.columnContainer > div:first-child:nth-last-child(4) ~ div:nth-child(2n+1) { clear: both !important; } 

  .columnContainer > div:first-child:nth-last-child(5), .columnContainer > div:first-child:nth-last-child(5) ~ div {  width: 20%; } 

  .columnContainer > div:first-child:nth-last-child(6), .columnContainer > div:first-child:nth-last-child(6) ~ div {  width: 33.3333%;  } 
  .columnContainer > div:first-child:nth-last-child(6) ~ div:nth-child(3n+1) { clear: both; } 
  
  .columnContainer > div:first-child:nth-last-child(7), .columnContainer > div:first-child:nth-last-child(7) ~ div {  width: 14.2857%; } 

  .columnContainer > div:first-child:nth-last-child(8), .columnContainer > div:first-child:nth-last-child(8) ~ div {  width: 25%;  } 
  .columnContainer > div:first-child:nth-last-child(8) ~ div:nth-child(4n+1) { clear: both !important; } 

  .columnContainer > div:first-child:nth-last-child(9), .columnContainer > div:first-child:nth-last-child(9) ~ div {  width: 33%;  } 
  .columnContainer > div:first-child:nth-last-child(9) ~ div:nth-child(3n+1) { clear: both !important; } 
  
  .columnContainer > div:first-child:nth-last-child(10), .columnContainer > div:first-child:nth-last-child(10) ~ div {  width: 20%;  } 
  .columnContainer > div:first-child:nth-last-child(10) ~ div:nth-child(5n+1) { clear: both !important; } 

  .columnContainer > div:first-child:nth-last-child(11), .columnContainer > div:first-child:nth-last-child(11) ~ div {  width: 9.0909%; } 

  .columnContainer > div:first-child:nth-last-child(12), .columnContainer > div:first-child:nth-last-child(12) ~ div {  width: 25%;  }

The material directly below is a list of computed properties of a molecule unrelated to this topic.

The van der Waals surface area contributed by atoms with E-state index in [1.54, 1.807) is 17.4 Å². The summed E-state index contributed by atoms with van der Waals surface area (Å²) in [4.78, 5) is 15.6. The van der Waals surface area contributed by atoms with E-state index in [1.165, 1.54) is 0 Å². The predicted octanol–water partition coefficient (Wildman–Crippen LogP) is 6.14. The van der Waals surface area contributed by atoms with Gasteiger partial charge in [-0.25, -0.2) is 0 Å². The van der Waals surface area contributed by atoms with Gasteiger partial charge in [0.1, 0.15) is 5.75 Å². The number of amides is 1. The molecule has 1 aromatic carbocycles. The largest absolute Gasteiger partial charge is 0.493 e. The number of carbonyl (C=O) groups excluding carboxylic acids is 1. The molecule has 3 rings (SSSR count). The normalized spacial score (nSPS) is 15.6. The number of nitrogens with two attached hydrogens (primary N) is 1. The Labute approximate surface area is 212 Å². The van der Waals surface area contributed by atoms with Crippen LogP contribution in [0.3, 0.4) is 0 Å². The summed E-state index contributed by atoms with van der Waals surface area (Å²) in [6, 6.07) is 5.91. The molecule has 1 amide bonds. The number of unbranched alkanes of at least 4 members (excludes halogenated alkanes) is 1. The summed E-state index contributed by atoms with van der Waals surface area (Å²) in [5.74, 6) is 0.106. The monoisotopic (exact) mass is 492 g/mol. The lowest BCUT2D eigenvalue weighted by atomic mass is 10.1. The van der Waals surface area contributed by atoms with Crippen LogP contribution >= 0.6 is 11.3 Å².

.columnContainer > div:first-child:nth-last-child(12) ~ div:nth-child(4n+1) { clear: both !important; } 

}

@media all and ( max-width: 480px ) {
  .columnContainer > div { width: 100% }
}

This implementation depends on some CSS3 features working in tandem. At the medium viewport size, by combining the :first-child and :nth-last-child(n) (with following siblings) selectors in tandem, the widths and wrapping for child items can be set specifically based on the number of child items. To create a new row, the nth child is then selected for clearing. An implementation without using floats is also possible; the main technique here is the selection of different layout techniques based on the number of children.

Once this has been implemented, adding a single class, in this case “columnContainer”, on a parent element will hook all this up so it just works. It would also be possible to combine this technique, of course, with named custom classes that applied different widths to columns and the like.

Applying shadow overlays with pure CSS

Shadow or darkening overlays can be useful for providing contrast between a container’s background and content, as well as providing an easy way to differentiate presentation for button mouseovers and similar situations. Older methods of providing such useful inner shadows relied on using an extra div or other container, to which one would apply a color and opacity. However, there’s a better way.

The desired effect can be achieved using two related tricks: the now well-supported opacity feature of rgba colors, as well as the “inset” property of the CSS3 box shadow which applies the box shadow inside an element. The trick is to set the shadow width to greater than half the size of the element (any greater size will do), to ensure that the shadow covers the entire element. Using this approach, one might specify the following to achieve a 50% shading:

box-shadow: rgba(0, 0, 0, .5) 0 0 0 1000000px inset;

Try it for yourself.